Are there too many unqualified trained hypnotherapists? Students rely on hypnosis schools to teach them what they need. But are they missing out something important?
I was looking over the exam for my local hypnotherapy association and I decided I didn't like some of the questions. That got me thinking about what exactly should be in a professional hypnosis exam.
Basic Competence is OK
Obviously the person has to be able to put someone into trance. But should the candidate be able to demonstrate some minimum number of different inductions? It is hard to say exactly.
They also need to be able to demonstrate competence in dealing with the normal range of problems they are likely to be presented with - Smoking, Weight Loss, Phobias, Confidence etc.
It seems to me that Hypnosis schools do a reasonable job of teaching these things. But they actually do a poor job of teaching what not to do. I know of no hypnosis training school that teaches their students how to recognize the most common mental illnesses. I have seen any number of weekend certificate holders on discussion boards asking for advice. For example, on how to deal with 'a client who has trouble staying in the present, who cannot concentrate and keeps going over and over the same thoughts'. Or 'my client comes to see me wearing two sets of clothes'. Another said 'my friend is always late for everything and needs two alarm clocks to waken up'. Anyone with a minimum of knowledge would recognize these as symptoms of common mental illnesses.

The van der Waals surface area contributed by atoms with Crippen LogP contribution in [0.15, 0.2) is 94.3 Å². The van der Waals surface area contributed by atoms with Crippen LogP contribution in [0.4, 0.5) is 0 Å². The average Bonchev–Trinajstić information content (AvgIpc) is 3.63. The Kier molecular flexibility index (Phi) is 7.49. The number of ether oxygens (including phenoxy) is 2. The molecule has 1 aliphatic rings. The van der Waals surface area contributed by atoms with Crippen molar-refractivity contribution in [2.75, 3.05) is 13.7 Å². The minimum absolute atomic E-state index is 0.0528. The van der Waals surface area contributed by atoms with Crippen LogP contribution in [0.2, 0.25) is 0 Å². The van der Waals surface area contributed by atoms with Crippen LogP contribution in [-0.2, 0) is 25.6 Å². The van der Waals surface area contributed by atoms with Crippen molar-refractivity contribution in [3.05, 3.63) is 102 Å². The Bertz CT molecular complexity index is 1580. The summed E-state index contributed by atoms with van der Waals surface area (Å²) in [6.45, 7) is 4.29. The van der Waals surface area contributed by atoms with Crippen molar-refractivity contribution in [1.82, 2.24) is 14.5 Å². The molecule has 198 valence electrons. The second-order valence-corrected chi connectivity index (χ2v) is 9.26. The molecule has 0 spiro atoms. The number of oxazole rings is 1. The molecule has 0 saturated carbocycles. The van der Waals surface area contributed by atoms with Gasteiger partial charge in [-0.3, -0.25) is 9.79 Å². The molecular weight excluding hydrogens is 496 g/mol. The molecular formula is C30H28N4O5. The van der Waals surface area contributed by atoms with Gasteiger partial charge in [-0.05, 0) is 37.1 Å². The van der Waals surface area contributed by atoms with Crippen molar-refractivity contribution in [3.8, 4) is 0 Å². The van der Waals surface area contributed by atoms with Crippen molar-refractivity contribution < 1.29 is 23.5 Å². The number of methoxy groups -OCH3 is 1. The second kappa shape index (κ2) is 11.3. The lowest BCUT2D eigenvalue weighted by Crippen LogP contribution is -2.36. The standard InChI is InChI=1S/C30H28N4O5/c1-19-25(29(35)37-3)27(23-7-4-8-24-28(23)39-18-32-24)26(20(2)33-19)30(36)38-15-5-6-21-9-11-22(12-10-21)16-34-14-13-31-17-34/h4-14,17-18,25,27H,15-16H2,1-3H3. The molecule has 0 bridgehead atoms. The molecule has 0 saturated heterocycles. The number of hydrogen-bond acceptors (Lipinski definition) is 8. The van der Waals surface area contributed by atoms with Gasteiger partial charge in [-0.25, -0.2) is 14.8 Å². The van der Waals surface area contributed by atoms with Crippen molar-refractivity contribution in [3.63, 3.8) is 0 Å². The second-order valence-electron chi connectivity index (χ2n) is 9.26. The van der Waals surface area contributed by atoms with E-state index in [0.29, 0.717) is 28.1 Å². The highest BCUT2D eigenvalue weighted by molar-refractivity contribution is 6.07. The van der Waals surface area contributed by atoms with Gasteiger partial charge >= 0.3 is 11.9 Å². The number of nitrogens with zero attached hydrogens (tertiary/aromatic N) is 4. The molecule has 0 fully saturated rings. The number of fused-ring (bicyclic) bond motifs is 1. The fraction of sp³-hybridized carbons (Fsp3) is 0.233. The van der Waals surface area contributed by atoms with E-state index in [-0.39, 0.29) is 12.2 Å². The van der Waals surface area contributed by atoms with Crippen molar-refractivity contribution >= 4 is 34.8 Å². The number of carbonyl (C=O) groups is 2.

This lack of knowledge seems to be particularly prevalent in the USA. The trade protection legislation in the US has got hypnotherapists terrified of doing anything that could be interpreted as 'practicing medicine without a licence', even expressing an opinion. And yet refusing to recognize clear symptoms is just as bad. Using parts therapy or NLP on a client who has depression is pointless. It will be ineffective and therefore, in my view, unethical.
Recognize your limitations
Hypnotherapists do have to recognize their limitations. They are ethically bound to refer clients with organic issues to qualified medical personnel. But if they have never been taught the symptoms of say schizophrenia, paranoia or bipolar depression then they won't know it when they see it. Therefore they won't know what their own limitations are.
There is nothing wrong with saying to a client 'you appear to have many of the symptoms of severe depression, and I think you should see your physician immediately'. Recognizing a common condition is not the same as doing diagnosis. Proper training is in the best interests of the client, and society in general.
In my view trainers need to make a point of teaching trainees when not to do hypnotherapy.